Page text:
In the past 20 fixtures between both sides – including World Cup games and warmups – Ireland have won 11, with Wales winning 8 and one of those games, in 2016, ending in a draw. Ireland have seen their Grand Slam and championship hopes ended by Wales over the past few years, with 2015’s heroic efforts – with a little bit of help from Wayne Barnes – denying Ireland a Grand Slam.
This year, I believe that Wales hold the keys to stopping Ireland in their tracks. With England set to travel to Dublin – a place they probably detest more than anywhere – a trip for the Irish to Cardiff in the last game of the tournament looks like the biggest banana skin. That said, Ireland have traditionally enjoyed playing the Welsh in Cardiff and have been successful on many occasions in recent times. Brian O’Driscoll and co. won their first Grand Slam in what felt like light-years there, of course, back in 2009.
Wales’s Warren Gatland, the former Irish boss, will understand just how significant this game is. The New Zealander will finally walk away from the team after the World Cup in 2019, effectively making this his final ever Six Nations. What better way to thank the most successful boss in Wales’ living memory than with a championship win in Cardiff on the final round of the tournament?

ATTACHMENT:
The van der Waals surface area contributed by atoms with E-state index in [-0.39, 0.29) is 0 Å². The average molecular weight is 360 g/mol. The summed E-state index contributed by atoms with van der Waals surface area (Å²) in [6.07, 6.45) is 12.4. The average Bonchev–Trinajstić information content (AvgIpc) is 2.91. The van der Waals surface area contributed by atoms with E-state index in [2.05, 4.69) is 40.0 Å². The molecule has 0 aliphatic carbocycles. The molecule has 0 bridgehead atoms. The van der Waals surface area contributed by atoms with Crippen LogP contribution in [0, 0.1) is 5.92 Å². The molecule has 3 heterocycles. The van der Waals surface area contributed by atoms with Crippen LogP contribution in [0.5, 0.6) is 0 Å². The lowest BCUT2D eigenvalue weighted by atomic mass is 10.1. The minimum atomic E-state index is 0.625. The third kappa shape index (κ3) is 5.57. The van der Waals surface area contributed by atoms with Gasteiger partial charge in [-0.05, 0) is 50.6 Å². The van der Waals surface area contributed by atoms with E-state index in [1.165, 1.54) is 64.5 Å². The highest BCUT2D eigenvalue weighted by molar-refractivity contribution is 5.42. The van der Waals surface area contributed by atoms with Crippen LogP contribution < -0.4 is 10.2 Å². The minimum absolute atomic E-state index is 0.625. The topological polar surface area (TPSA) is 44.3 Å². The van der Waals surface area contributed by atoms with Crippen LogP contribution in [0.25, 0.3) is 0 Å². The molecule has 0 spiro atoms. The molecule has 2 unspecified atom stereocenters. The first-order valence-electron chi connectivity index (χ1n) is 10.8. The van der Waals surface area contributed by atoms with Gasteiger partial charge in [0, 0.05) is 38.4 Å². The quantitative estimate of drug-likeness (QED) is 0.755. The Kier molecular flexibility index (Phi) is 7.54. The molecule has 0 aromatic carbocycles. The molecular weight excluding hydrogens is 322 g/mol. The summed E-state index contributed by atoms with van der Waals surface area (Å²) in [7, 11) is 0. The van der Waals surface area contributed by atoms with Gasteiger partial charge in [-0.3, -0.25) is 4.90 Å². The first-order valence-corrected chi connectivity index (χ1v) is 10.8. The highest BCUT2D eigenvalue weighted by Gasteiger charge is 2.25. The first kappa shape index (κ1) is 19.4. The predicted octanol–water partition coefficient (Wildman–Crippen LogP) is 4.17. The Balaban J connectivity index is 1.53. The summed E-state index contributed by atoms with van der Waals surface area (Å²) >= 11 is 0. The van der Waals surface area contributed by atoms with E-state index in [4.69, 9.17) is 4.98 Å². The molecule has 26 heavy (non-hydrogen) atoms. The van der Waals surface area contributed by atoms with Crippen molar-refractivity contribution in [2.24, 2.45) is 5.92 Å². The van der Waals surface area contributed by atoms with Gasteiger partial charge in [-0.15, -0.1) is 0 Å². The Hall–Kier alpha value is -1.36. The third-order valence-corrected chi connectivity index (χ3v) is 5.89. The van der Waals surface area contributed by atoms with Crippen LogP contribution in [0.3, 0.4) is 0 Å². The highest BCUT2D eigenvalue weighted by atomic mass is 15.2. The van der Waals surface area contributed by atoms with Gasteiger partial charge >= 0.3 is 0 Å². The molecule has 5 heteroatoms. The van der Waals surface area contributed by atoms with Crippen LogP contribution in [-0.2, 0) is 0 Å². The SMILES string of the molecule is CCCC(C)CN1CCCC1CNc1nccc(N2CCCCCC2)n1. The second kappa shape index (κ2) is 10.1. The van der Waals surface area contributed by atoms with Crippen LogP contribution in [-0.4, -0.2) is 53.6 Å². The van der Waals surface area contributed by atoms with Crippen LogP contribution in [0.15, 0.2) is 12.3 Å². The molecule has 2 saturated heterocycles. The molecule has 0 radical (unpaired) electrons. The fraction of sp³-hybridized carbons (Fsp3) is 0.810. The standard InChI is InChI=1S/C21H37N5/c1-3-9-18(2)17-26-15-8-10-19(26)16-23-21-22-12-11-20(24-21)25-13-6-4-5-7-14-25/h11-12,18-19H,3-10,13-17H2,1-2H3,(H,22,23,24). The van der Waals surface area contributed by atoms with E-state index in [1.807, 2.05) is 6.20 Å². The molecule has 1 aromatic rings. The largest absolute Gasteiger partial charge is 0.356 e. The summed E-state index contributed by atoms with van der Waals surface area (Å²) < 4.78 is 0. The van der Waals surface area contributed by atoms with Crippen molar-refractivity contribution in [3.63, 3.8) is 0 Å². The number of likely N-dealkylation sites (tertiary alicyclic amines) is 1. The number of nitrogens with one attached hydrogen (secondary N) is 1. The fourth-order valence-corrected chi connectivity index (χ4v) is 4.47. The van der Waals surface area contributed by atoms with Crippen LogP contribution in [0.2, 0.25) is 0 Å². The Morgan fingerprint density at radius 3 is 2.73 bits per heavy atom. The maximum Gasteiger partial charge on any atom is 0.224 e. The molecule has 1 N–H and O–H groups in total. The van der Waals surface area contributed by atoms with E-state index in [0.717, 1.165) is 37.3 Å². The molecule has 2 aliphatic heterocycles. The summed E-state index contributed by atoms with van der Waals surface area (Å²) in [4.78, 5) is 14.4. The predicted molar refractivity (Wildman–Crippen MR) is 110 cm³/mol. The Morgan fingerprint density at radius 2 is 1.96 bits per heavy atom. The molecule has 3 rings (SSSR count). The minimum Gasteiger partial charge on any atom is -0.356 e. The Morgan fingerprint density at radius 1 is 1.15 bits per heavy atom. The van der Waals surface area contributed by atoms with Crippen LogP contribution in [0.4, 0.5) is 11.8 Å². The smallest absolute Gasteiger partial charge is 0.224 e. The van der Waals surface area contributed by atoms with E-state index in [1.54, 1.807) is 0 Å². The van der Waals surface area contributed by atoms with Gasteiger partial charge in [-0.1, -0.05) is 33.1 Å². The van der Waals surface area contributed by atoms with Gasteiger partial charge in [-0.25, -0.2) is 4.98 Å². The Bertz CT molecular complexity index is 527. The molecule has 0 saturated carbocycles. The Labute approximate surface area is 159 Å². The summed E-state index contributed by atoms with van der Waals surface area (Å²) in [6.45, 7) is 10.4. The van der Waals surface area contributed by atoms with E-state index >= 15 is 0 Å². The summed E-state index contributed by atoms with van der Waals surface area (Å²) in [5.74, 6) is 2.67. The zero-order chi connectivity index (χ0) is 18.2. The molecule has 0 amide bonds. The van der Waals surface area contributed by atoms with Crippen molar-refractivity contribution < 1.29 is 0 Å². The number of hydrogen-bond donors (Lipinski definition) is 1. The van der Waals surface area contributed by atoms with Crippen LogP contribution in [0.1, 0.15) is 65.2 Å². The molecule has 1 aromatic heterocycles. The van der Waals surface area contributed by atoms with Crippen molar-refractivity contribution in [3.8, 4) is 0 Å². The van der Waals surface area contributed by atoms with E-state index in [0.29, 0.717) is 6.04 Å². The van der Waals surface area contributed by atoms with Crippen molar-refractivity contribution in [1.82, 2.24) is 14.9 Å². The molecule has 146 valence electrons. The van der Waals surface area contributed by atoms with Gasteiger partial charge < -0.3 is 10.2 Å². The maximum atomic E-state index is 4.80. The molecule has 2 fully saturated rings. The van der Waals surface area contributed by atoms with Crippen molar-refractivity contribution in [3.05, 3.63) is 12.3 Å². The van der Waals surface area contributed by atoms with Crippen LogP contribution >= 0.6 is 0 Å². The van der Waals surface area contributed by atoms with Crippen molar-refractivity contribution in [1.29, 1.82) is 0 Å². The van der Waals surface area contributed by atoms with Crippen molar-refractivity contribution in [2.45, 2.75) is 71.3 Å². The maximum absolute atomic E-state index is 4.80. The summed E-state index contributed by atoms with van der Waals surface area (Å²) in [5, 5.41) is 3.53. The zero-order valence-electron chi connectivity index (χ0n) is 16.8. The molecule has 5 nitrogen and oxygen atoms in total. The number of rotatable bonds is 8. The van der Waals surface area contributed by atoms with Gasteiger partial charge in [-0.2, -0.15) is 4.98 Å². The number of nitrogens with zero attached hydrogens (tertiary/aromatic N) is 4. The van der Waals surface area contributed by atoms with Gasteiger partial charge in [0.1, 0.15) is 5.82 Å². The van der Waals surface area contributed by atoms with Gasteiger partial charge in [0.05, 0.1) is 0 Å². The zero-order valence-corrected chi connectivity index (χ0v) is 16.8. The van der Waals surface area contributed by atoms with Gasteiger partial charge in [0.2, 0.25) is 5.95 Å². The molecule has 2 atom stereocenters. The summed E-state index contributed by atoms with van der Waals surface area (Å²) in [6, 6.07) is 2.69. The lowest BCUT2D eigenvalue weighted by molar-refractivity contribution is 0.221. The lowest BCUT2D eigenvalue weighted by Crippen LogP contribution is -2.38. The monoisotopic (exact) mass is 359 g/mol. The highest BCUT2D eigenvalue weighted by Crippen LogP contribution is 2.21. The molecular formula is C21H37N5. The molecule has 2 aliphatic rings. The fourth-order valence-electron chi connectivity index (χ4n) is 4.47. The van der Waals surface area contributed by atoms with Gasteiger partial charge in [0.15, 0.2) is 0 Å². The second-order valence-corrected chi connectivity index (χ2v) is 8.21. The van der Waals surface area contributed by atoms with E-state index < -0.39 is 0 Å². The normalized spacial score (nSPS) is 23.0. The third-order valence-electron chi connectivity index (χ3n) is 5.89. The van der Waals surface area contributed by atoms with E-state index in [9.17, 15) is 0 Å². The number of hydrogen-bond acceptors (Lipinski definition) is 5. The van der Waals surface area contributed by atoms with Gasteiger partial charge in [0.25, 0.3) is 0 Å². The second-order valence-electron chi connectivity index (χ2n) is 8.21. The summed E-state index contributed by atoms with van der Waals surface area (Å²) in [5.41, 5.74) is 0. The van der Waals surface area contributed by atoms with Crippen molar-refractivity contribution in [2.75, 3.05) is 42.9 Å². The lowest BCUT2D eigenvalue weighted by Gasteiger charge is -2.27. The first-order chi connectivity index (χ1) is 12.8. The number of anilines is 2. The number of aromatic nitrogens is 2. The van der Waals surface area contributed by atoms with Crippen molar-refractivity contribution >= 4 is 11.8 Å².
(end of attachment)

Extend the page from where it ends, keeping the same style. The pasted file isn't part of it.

Make no mistake, the first weekend of the tournament sees Ireland host England and the English will be desperate to put their recent poor form to an end in Dublin. However, Ireland seem to have the English team’s number and will likely be too physical for what Eddie Jones has in store for the men in green. Ireland’s record in Dublin is excellent – they have not lost a home game in almost 5 years in the Six Nations, so England will need something special.
Wales, on the other hand, are quite often Ireland’s Achilles heel. Cardiff’s Principality Stadium is an absolute cauldron on matchdays, and the loud, hostile atmosphere will be just what Wales need if they are chasing a championship – or even a Grand Slam – by the time Ireland arrives on March 16, just one day before St Patrick’s Day. Wales, like England, will need a huge performance to win.
As long as the Welsh play the expansive and attractive rugby that they have shown of late, Ireland will also have their work cut out. The Dragons had a pretty good year in 2018, finishing second in the Six Nations before completing a whitewash in Argentina, and wins over Australia and South Africa in the Autumn Series. Confidence is very high and Wales are dangerous when they have their chins in the air.